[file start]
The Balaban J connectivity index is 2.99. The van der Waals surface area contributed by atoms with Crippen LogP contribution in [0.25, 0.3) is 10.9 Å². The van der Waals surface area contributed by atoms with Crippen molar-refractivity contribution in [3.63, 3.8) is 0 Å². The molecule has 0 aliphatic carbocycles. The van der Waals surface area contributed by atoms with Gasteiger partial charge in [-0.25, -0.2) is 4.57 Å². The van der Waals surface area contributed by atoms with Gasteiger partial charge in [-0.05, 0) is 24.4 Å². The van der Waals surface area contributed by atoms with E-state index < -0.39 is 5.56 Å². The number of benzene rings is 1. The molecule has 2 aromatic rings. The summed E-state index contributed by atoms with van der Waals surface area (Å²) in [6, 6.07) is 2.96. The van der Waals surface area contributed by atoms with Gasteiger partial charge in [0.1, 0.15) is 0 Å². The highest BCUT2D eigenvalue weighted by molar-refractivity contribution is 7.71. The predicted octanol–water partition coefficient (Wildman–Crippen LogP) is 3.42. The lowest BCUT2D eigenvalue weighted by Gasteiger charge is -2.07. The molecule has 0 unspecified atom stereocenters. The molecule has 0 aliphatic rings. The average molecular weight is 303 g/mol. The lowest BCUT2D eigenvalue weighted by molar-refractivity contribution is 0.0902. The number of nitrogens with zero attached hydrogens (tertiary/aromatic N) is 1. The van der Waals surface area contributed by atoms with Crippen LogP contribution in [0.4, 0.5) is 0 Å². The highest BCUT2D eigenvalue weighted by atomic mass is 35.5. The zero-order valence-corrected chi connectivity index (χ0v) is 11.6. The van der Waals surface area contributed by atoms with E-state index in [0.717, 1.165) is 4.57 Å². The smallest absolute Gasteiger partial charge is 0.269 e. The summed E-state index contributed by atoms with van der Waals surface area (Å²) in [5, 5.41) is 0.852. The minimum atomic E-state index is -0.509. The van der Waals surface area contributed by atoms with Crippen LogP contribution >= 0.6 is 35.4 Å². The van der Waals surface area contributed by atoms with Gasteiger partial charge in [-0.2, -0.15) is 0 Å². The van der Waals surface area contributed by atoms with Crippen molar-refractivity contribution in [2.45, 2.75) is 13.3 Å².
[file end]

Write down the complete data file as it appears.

The Balaban J connectivity index is 2.99. The van der Waals surface area contributed by atoms with Crippen LogP contribution in [0.25, 0.3) is 10.9 Å². The van der Waals surface area contributed by atoms with Crippen molar-refractivity contribution in [3.63, 3.8) is 0 Å². The molecule has 0 aliphatic carbocycles. The van der Waals surface area contributed by atoms with Gasteiger partial charge in [-0.25, -0.2) is 4.57 Å². The van der Waals surface area contributed by atoms with Gasteiger partial charge in [-0.05, 0) is 24.4 Å². The van der Waals surface area contributed by atoms with E-state index < -0.39 is 5.56 Å². The number of benzene rings is 1. The molecule has 2 aromatic rings. The summed E-state index contributed by atoms with van der Waals surface area (Å²) in [6, 6.07) is 2.96. The van der Waals surface area contributed by atoms with Gasteiger partial charge in [0.1, 0.15) is 0 Å². The highest BCUT2D eigenvalue weighted by molar-refractivity contribution is 7.71. The predicted octanol–water partition coefficient (Wildman–Crippen LogP) is 3.42. The lowest BCUT2D eigenvalue weighted by Gasteiger charge is -2.07. The molecule has 0 unspecified atom stereocenters. The molecule has 0 aliphatic rings. The average molecular weight is 303 g/mol. The lowest BCUT2D eigenvalue weighted by molar-refractivity contribution is 0.0902. The number of nitrogens with zero attached hydrogens (tertiary/aromatic N) is 1. The van der Waals surface area contributed by atoms with Crippen LogP contribution in [0.4, 0.5) is 0 Å². The highest BCUT2D eigenvalue weighted by atomic mass is 35.5. The zero-order valence-corrected chi connectivity index (χ0v) is 11.6. The van der Waals surface area contributed by atoms with E-state index in [0.717, 1.165) is 4.57 Å². The smallest absolute Gasteiger partial charge is 0.269 e. The summed E-state index contributed by atoms with van der Waals surface area (Å²) in [5, 5.41) is 0.852. The minimum atomic E-state index is -0.509. The van der Waals surface area contributed by atoms with Crippen LogP contribution >= 0.6 is 35.4 Å². The van der Waals surface area contributed by atoms with Gasteiger partial charge in [-0.2, -0.15) is 0 Å². The van der Waals surface area contributed by atoms with Crippen molar-refractivity contribution in [2.45, 2.75) is 13.3 Å².